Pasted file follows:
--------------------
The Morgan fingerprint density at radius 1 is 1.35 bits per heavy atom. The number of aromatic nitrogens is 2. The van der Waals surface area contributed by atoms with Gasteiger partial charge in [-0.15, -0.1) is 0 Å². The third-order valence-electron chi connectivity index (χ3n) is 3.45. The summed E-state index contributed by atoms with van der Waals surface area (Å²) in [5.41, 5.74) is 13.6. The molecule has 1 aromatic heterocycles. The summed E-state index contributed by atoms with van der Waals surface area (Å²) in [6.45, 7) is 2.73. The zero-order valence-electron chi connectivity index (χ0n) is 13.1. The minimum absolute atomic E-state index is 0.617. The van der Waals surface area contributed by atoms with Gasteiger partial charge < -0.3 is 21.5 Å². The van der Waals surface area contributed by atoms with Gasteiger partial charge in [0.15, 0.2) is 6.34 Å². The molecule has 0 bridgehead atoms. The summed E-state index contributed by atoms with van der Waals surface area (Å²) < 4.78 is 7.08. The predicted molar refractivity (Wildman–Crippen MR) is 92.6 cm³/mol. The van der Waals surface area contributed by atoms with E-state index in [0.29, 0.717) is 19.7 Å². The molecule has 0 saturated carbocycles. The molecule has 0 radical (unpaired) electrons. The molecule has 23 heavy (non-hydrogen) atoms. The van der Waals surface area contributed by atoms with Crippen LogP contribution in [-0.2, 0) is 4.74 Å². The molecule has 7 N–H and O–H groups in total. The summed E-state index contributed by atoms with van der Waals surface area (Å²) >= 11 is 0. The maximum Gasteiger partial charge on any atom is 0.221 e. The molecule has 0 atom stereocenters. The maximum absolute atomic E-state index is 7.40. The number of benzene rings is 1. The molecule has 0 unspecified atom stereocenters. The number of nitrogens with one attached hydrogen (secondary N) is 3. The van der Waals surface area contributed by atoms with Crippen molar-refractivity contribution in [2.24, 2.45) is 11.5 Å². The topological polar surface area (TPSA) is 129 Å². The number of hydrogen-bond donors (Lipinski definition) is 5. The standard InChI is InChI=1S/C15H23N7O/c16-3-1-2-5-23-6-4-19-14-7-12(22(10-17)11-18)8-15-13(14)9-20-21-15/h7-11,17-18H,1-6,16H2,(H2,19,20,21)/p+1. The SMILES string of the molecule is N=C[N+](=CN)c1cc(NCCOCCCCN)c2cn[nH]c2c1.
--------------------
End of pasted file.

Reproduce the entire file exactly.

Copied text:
The Morgan fingerprint density at radius 1 is 1.35 bits per heavy atom. The number of aromatic nitrogens is 2. The van der Waals surface area contributed by atoms with Gasteiger partial charge in [-0.15, -0.1) is 0 Å². The third-order valence-electron chi connectivity index (χ3n) is 3.45. The summed E-state index contributed by atoms with van der Waals surface area (Å²) in [5.41, 5.74) is 13.6. The molecule has 1 aromatic heterocycles. The summed E-state index contributed by atoms with van der Waals surface area (Å²) in [6.45, 7) is 2.73. The zero-order valence-electron chi connectivity index (χ0n) is 13.1. The minimum absolute atomic E-state index is 0.617. The van der Waals surface area contributed by atoms with Gasteiger partial charge < -0.3 is 21.5 Å². The van der Waals surface area contributed by atoms with Gasteiger partial charge in [0.15, 0.2) is 6.34 Å². The molecule has 0 bridgehead atoms. The summed E-state index contributed by atoms with van der Waals surface area (Å²) < 4.78 is 7.08. The predicted molar refractivity (Wildman–Crippen MR) is 92.6 cm³/mol. The van der Waals surface area contributed by atoms with E-state index in [0.29, 0.717) is 19.7 Å². The molecule has 0 saturated carbocycles. The molecule has 0 radical (unpaired) electrons. The molecule has 23 heavy (non-hydrogen) atoms. The van der Waals surface area contributed by atoms with Crippen LogP contribution in [-0.2, 0) is 4.74 Å². The molecule has 7 N–H and O–H groups in total. The summed E-state index contributed by atoms with van der Waals surface area (Å²) >= 11 is 0. The maximum Gasteiger partial charge on any atom is 0.221 e. The molecule has 0 atom stereocenters. The maximum absolute atomic E-state index is 7.40. The number of benzene rings is 1. The molecule has 0 unspecified atom stereocenters. The number of nitrogens with one attached hydrogen (secondary N) is 3. The van der Waals surface area contributed by atoms with Crippen molar-refractivity contribution in [2.24, 2.45) is 11.5 Å². The topological polar surface area (TPSA) is 129 Å². The number of hydrogen-bond donors (Lipinski definition) is 5. The standard InChI is InChI=1S/C15H23N7O/c16-3-1-2-5-23-6-4-19-14-7-12(22(10-17)11-18)8-15-13(14)9-20-21-15/h7-11,17-18H,1-6,16H2,(H2,19,20,21)/p+1. The SMILES string of the molecule is N=C[N+](=CN)c1cc(NCCOCCCCN)c2cn[nH]c2c1.